In Genesis 32:24-25 we read about Jacob and the angel of God wrestling: ‘So Jacob was left alone, and a man wrestled with him till daybreak. When the man saw that he could not overpower him, he touched the socket of Jacob’s hip so that his hip was wrenched as he wrestled with the man.’ (Gen 32:24-25) After this incident, Jacob was known as ‘Israel’, meaning ‘he struggles with God’. There’s a sense in which prayer is often hard work; it’s like wrestling. Maybe you feel that that’s what you’re doing as you pray, that there is a struggle, a battle, that you’re not necessarily winning. I certainly feel like that right now.
Paul says to the Colossians, ‘Epaphras, who is one of you and a servant of Christ Jesus, sends greetings. He is always wrestling in prayer for you, that you may stand firm in all the will of God, mature and fully assured.’ (Col 4:12) We are indeed in a spiritual battle and it’s not always easy, but we do need to be praying for each other that we may stand firm in all the will of God, mature and fully assured. Grown up. Confident in God, not in ourselves. The Message version says that Epaphras was ‘tireless’ in prayer. We too need to persevere in prayer – for ourselves, for our families, for our friends, for each other, for our colleagues, for our neighbours, for our government, for our world. We need to wrestle. We mustn’t be complacent or give up now.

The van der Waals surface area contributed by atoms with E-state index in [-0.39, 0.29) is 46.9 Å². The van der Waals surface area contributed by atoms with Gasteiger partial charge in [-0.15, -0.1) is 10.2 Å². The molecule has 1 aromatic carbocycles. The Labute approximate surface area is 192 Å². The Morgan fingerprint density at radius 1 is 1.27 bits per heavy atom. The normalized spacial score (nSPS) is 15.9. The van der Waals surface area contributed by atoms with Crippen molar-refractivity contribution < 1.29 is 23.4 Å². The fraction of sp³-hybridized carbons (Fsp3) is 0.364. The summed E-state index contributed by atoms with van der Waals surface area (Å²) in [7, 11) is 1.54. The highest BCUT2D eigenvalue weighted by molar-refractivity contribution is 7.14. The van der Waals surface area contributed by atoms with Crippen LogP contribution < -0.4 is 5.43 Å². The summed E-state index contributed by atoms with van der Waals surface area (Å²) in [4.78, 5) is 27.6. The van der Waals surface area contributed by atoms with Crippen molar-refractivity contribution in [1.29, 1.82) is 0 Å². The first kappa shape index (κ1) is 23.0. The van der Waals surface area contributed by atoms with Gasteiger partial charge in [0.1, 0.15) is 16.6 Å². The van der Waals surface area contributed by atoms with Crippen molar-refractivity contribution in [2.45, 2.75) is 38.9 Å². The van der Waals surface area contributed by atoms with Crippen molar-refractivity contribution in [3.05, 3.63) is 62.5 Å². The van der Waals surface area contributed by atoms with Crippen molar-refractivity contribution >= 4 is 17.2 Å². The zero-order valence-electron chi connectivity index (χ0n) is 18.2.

But we also need to rest. Prayer is not all about us. It’s not about how strong we are or how faithful we are or how good we are. It’s simply about that connection to God: bringing our petitions and our prayers to Him with thanksgiving and leaving them then with Him in simple trust. I often get so very frustrated as I pray, ‘Your kingdom come, Your will be done on earth as it is in heaven’ (Matt 6:10) because I don’t always know what God’s will is in specific situations and I don’t always recognise His answers to that prayer. And so I feel that I’m not very good at prayer and I want to give up. But whilst I believe we need to persevere and wrestle, I also believe there’s a part of prayer that is simply about coming to God and resting in His presence. Not asking. Not demanding. Just being there, with Him. I believe this connection to God, which looks so unimpressive perhaps to us is just as important as any of our eloquent prayers or fancy words.
Jesus said, “Come to me, all you who are weary and burdened, and I will give you rest. Take my yoke upon you and learn from me, for I am gentle and humble in heart, and you will find rest for your souls. For my yoke is easy and my burden is light.” (Matt 11:28-30)
As we pray now, let’s be aware of these different aspects of prayer. Sometimes we need to wrestle, like Jacob: ‘I will not let You go unless You bless me!’ (Gen 32:26) But sometimes we just need to rest: ‘Be still before the Lord and wait patiently for him; do not fret when people succeed in their ways, when they carry out their wicked schemes.’ (Ps 37:7) Sometimes we just have to be still and know that He is God. (Ps 46:10) Sometimes, doing nothing except sitting in God’s presence is just the prayer we need. (‘Rest‘, Aaron Shust)